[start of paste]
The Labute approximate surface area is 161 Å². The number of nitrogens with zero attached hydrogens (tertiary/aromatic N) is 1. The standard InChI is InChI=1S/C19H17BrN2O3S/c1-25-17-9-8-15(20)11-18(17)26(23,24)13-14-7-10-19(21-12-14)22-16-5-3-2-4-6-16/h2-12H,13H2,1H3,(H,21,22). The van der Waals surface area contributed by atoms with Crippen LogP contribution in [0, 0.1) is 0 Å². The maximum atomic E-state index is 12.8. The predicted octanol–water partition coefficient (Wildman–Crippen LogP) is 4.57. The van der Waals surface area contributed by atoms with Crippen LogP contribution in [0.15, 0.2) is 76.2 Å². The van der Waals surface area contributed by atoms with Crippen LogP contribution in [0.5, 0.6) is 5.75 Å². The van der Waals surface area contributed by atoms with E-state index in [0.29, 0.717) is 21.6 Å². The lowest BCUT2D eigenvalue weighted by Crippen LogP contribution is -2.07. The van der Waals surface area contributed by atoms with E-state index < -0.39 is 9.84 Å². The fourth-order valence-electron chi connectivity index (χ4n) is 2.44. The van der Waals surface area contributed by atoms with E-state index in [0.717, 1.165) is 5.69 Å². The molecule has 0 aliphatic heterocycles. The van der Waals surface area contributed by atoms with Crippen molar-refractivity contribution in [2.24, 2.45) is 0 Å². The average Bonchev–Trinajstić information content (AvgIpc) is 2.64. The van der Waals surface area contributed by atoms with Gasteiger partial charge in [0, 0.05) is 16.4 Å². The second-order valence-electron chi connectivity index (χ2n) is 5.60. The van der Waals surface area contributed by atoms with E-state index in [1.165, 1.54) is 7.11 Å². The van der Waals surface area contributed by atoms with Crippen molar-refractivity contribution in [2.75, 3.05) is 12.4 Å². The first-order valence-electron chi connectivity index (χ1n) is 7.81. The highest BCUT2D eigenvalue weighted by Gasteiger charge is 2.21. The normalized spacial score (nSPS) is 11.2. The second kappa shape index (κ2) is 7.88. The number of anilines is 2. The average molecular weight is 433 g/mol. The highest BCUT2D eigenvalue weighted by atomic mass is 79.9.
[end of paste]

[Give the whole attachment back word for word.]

The Labute approximate surface area is 161 Å². The number of nitrogens with zero attached hydrogens (tertiary/aromatic N) is 1. The standard InChI is InChI=1S/C19H17BrN2O3S/c1-25-17-9-8-15(20)11-18(17)26(23,24)13-14-7-10-19(21-12-14)22-16-5-3-2-4-6-16/h2-12H,13H2,1H3,(H,21,22). The van der Waals surface area contributed by atoms with Crippen LogP contribution in [0, 0.1) is 0 Å². The maximum atomic E-state index is 12.8. The predicted octanol–water partition coefficient (Wildman–Crippen LogP) is 4.57. The van der Waals surface area contributed by atoms with Crippen LogP contribution in [0.15, 0.2) is 76.2 Å². The van der Waals surface area contributed by atoms with Crippen LogP contribution in [0.5, 0.6) is 5.75 Å². The van der Waals surface area contributed by atoms with E-state index in [0.29, 0.717) is 21.6 Å². The lowest BCUT2D eigenvalue weighted by Crippen LogP contribution is -2.07. The van der Waals surface area contributed by atoms with E-state index < -0.39 is 9.84 Å². The fourth-order valence-electron chi connectivity index (χ4n) is 2.44. The van der Waals surface area contributed by atoms with E-state index in [0.717, 1.165) is 5.69 Å². The molecule has 0 aliphatic heterocycles. The van der Waals surface area contributed by atoms with Crippen molar-refractivity contribution in [2.24, 2.45) is 0 Å². The average Bonchev–Trinajstić information content (AvgIpc) is 2.64. The van der Waals surface area contributed by atoms with Gasteiger partial charge in [0, 0.05) is 16.4 Å². The second-order valence-electron chi connectivity index (χ2n) is 5.60. The van der Waals surface area contributed by atoms with E-state index in [1.165, 1.54) is 7.11 Å². The van der Waals surface area contributed by atoms with Crippen molar-refractivity contribution in [2.75, 3.05) is 12.4 Å². The first-order valence-electron chi connectivity index (χ1n) is 7.81. The highest BCUT2D eigenvalue weighted by Gasteiger charge is 2.21. The normalized spacial score (nSPS) is 11.2. The second kappa shape index (κ2) is 7.88. The number of anilines is 2. The average molecular weight is 433 g/mol. The highest BCUT2D eigenvalue weighted by atomic mass is 79.9.